A very ancient principle The principles of homeopathy
  • A very ancient principle
    • The precursors
    • CS Hahnemann
    • Homeopathy in Italy
    • Homeopathy in the world
    • Current luck of homeopathy
  • The principles of homeopathy

A very ancient principle

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The precursors

Homeopathy is a discipline based on the principle of similitude: similia similibus curentur (the like should be treated with the similar). This principle was already known among the Babylonian, Egyptian and Greek civilizations, which inserted it into a magical-religious concept aimed at establishing a link between life and death. It is also the foundation of ancient Indian and Chinese medicines, based on the correlation between the organs of the body and the five elements (for the Indians, air, water, fire, earth, ether; for the Chinese, wood, fire, earth, metal, water ). Only with Hippocrates of Cos (458-370 BC), however, the principle of similarity begins to be understood in rational rather than magical-religious terms: in Corpus Hippocraticum we read then that "the disease is produced by similar elements and, by administering the like to the patient, he returns from illness to health, so what produces non-real stranguria cures true stranguria and fever is suppressed with what produces it and produced with what suppresses it ", while in Epidemics, another treatise attributed to Hippocrates, the author speaks of the white hellebore as a substance capable of healing a cholera morbus, but also of provoking it, and states that “there is another way in which diseases are formed. Sometimes they come from what is similar to them and the same things that caused evil heal it. " In these affirmations a sort of "pre-homeopathy" could be recognized, and this hypothesis is strengthened when one considers how hippocratism is based on a humoral conception of the disease, which sees the latter as a consequence of the imbalance of the four humors of the body (phlegm, blood, yellow bile and black bile), related to the four fundamental elements postulated by the Greek philosopher Empedocles (water, air, fire and earth).

It will then be Galen (130-200), physician of the emperor Marcus Aurelius, to bring down from the conception of the four elements that of the four temperaments (phlegmatic, sanguine, bilious, melancholic).

Galen, to whom the paternity of the contrariais contrariis curentur principle has been erroneously attributed (the opposites should be treated with the opposites), distinguished two categories of remedies: the holy ones, which bring moods back to the initial harmony, and harsh ones, which free the body (through evacuations) from excess moods; furthermore, by examining the symptoms, Galen went to research the sick organ and in this way laid the foundations for modern medicine.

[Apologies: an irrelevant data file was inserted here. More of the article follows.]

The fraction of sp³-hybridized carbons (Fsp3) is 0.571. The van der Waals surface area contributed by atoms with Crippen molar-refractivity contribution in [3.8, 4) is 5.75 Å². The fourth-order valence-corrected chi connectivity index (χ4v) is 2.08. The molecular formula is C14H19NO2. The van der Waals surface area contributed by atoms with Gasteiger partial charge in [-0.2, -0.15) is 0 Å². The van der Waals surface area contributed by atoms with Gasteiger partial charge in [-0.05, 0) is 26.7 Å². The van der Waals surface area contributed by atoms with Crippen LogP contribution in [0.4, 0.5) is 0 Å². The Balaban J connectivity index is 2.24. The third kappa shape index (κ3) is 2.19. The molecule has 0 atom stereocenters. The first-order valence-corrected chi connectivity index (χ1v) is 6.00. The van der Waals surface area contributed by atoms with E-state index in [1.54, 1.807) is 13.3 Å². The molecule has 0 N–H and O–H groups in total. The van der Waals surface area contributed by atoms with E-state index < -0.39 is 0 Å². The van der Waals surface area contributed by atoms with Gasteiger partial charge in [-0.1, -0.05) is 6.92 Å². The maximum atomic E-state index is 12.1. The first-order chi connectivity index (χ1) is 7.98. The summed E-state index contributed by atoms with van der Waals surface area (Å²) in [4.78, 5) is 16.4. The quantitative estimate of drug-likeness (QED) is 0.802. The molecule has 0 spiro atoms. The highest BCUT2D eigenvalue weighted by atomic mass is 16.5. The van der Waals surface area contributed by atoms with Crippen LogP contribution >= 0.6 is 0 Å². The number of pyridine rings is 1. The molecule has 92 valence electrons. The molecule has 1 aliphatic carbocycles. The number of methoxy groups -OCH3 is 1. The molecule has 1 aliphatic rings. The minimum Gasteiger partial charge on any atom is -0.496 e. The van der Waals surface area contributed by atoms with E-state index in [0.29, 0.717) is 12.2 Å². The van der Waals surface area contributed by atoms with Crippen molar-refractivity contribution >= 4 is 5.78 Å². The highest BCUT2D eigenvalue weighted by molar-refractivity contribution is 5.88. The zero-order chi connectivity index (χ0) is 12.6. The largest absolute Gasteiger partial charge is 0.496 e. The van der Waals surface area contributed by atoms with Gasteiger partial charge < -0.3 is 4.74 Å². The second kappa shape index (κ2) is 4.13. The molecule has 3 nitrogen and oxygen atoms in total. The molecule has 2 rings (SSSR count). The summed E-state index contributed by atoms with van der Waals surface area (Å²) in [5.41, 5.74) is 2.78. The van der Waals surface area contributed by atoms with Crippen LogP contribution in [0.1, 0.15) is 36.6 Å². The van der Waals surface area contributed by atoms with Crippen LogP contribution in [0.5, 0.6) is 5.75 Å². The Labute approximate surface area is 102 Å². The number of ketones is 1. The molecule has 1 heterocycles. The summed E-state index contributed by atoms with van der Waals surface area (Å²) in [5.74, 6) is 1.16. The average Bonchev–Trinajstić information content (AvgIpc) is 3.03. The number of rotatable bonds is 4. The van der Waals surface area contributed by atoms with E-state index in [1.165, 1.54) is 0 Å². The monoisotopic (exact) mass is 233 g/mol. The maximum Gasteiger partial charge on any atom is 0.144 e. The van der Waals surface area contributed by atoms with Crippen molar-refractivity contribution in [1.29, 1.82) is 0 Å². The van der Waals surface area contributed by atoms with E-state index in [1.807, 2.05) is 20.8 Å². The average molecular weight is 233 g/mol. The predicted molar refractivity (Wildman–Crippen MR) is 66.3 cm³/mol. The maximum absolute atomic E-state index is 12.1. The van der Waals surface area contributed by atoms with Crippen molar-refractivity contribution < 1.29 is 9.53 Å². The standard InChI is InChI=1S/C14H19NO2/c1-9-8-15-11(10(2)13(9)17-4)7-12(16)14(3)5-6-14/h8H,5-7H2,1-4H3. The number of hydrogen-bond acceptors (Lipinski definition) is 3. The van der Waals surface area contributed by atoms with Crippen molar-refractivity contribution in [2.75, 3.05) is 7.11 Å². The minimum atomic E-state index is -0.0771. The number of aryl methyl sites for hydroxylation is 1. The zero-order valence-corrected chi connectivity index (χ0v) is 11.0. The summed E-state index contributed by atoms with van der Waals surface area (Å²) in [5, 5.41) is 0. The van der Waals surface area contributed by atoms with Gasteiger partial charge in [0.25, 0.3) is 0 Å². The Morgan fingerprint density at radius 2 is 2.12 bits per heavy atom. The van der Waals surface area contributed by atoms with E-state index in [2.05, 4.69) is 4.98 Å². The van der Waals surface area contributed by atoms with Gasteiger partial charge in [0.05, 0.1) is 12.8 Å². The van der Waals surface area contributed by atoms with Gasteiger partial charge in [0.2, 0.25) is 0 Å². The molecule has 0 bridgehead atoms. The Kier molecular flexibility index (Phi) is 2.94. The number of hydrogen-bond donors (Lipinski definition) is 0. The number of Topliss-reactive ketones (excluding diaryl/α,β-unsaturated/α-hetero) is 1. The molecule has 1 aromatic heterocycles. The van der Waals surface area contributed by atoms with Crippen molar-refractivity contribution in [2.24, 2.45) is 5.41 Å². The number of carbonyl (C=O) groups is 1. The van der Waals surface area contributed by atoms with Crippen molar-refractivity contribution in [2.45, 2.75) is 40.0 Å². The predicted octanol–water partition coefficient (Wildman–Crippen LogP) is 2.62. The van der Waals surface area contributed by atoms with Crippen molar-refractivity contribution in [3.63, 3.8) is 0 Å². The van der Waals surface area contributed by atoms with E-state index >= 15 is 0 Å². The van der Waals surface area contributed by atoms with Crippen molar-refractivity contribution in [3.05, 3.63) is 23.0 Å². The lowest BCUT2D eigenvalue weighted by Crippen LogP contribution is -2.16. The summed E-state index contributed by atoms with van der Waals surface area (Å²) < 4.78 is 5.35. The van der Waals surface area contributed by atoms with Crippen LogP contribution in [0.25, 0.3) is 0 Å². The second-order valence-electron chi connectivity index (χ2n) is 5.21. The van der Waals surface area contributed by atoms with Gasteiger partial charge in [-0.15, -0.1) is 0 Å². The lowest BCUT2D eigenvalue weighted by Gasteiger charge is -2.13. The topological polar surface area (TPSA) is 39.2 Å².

Even Paracelsus, for his depth of thought, can be considered a precursor of homeopathy: in the middle of the Renaissance, he discovered a new correlation between man, his disease and the universe, and in the Paragrano (posthumous work published in Frankfurt in 1565) wrote that “nature is disease itself and therefore it only knows what disease is. It alone is medicine, it knows the infirmities of the sick ".

Although the concept of similitude has accompanied the entire history of medicine, homeopathy as a real discipline will only come to light at the end of the eighteenth century, thanks to the German doctor Christian Friedrich Samuel Hanemann.

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CS Hahnemann

Christian Friedrich Samuel Hahnemann was born in Messen, Saxony, on April 10, 1755. Son of a porcelain decorator and intended for commercial activity, he showed a profound inclination to study from childhood. Until the age of 12, Samuel attended the Latin Franciscan school; later (from 15 to 20 years) the princely high school of Sant'Afra, which only the local nobles could access, accepted his enrollment without making him pay the tuition. In this school the young Samuel studied, in addition to Latin and Greek, also several foreign languages, and this knowledge was later put into practice with the translation of numerous medical and chemical texts of the time. In the spring of 1775 Hahnemann enrolled in the Leipzig Medical School, which however included only theoretical teaching chairs: up to this point, therefore, the young man's medical knowledge was theoretical rather than practical, and for this reason in 1777 Hahnemann he went to Vienna, where, at that time, the New Medical School of Von Swieten flourished, based on the observation of the patient and his symptoms.

In Vienna, for a period of about six months, Hahnemann accompanied Joseph Quarin (1733-1814) on his visits to the Hospital of the Brothers of Mercy, of which he was primary: Hahnemann had the privilege of attending his consultations and thus, to acquire professional knowledge based on the direct examination of the patient. On 10 August 1779 he graduated in medicine in Erlagen, Bavaria, discussing the thesis Evaluation of the etiology and therapy of spastic diseases. The treatise clearly shows the influence of the so-called nervous theory, supported among others by Robert Whytt (1714-1766), a professor in Edinburgh, and by his direct pupil and successor to the William Cullen chair (1710-1790): the theory affirms that it is the nerves and the soul, with their sensitivity, that control the functions of the organism, and in this way tries to explain the concepts of nervous constitution and predisposition to disease and to understand how drugs work. Another important reference in Hahnemann's thesis is the medicine of observation practiced by Thomas Sydenham (1624-1689) and derived from the method of classification of botanists: Sydenham argued that the definition and knowledge of the disease are carried out through careful observation ( based on the testimony of the senses and called experience) of all the symptoms necessary to describe a complete anamnesis. As can be seen, the thought of the young Hahnemann already contains the foundations of homeopathy as a discipline, since it admits the existence of a correlation between external changes (symptoms) and internal ones and, therefore, with the disease itself.